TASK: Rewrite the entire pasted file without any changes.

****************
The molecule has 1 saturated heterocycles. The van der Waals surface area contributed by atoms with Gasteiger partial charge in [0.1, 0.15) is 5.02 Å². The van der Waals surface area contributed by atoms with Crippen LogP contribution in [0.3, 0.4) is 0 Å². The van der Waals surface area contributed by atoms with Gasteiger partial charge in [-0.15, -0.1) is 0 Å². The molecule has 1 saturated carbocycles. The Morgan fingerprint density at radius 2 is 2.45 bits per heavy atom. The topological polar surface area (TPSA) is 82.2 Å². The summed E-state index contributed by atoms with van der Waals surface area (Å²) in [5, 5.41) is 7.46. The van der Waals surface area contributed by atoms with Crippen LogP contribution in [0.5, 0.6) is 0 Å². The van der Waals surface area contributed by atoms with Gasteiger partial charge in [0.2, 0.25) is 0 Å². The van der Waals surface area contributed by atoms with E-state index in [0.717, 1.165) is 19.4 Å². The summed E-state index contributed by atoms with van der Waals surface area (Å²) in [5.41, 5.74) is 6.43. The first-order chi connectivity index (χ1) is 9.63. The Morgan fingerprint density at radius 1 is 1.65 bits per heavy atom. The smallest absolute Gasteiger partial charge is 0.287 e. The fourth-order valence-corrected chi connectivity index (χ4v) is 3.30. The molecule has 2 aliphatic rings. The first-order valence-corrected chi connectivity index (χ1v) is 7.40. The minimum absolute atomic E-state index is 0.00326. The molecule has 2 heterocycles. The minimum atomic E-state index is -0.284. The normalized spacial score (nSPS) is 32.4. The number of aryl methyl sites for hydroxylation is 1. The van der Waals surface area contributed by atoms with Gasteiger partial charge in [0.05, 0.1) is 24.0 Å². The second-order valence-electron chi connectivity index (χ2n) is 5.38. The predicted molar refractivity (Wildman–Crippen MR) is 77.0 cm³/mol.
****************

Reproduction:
The molecule has 1 saturated heterocycles. The van der Waals surface area contributed by atoms with Gasteiger partial charge in [0.1, 0.15) is 5.02 Å². The van der Waals surface area contributed by atoms with Crippen LogP contribution in [0.3, 0.4) is 0 Å². The van der Waals surface area contributed by atoms with Gasteiger partial charge in [-0.15, -0.1) is 0 Å². The molecule has 1 saturated carbocycles. The Morgan fingerprint density at radius 2 is 2.45 bits per heavy atom. The topological polar surface area (TPSA) is 82.2 Å². The summed E-state index contributed by atoms with van der Waals surface area (Å²) in [5, 5.41) is 7.46. The van der Waals surface area contributed by atoms with Crippen LogP contribution in [0.5, 0.6) is 0 Å². The van der Waals surface area contributed by atoms with Gasteiger partial charge in [0.2, 0.25) is 0 Å². The van der Waals surface area contributed by atoms with E-state index in [0.717, 1.165) is 19.4 Å². The summed E-state index contributed by atoms with van der Waals surface area (Å²) in [5.41, 5.74) is 6.43. The first-order chi connectivity index (χ1) is 9.63. The Morgan fingerprint density at radius 1 is 1.65 bits per heavy atom. The smallest absolute Gasteiger partial charge is 0.287 e. The fourth-order valence-corrected chi connectivity index (χ4v) is 3.30. The molecule has 2 aliphatic rings. The first-order valence-corrected chi connectivity index (χ1v) is 7.40. The minimum absolute atomic E-state index is 0.00326. The molecule has 2 heterocycles. The minimum atomic E-state index is -0.284. The normalized spacial score (nSPS) is 32.4. The number of aryl methyl sites for hydroxylation is 1. The van der Waals surface area contributed by atoms with Gasteiger partial charge in [0.05, 0.1) is 24.0 Å². The second-order valence-electron chi connectivity index (χ2n) is 5.38. The predicted molar refractivity (Wildman–Crippen MR) is 77.0 cm³/mol.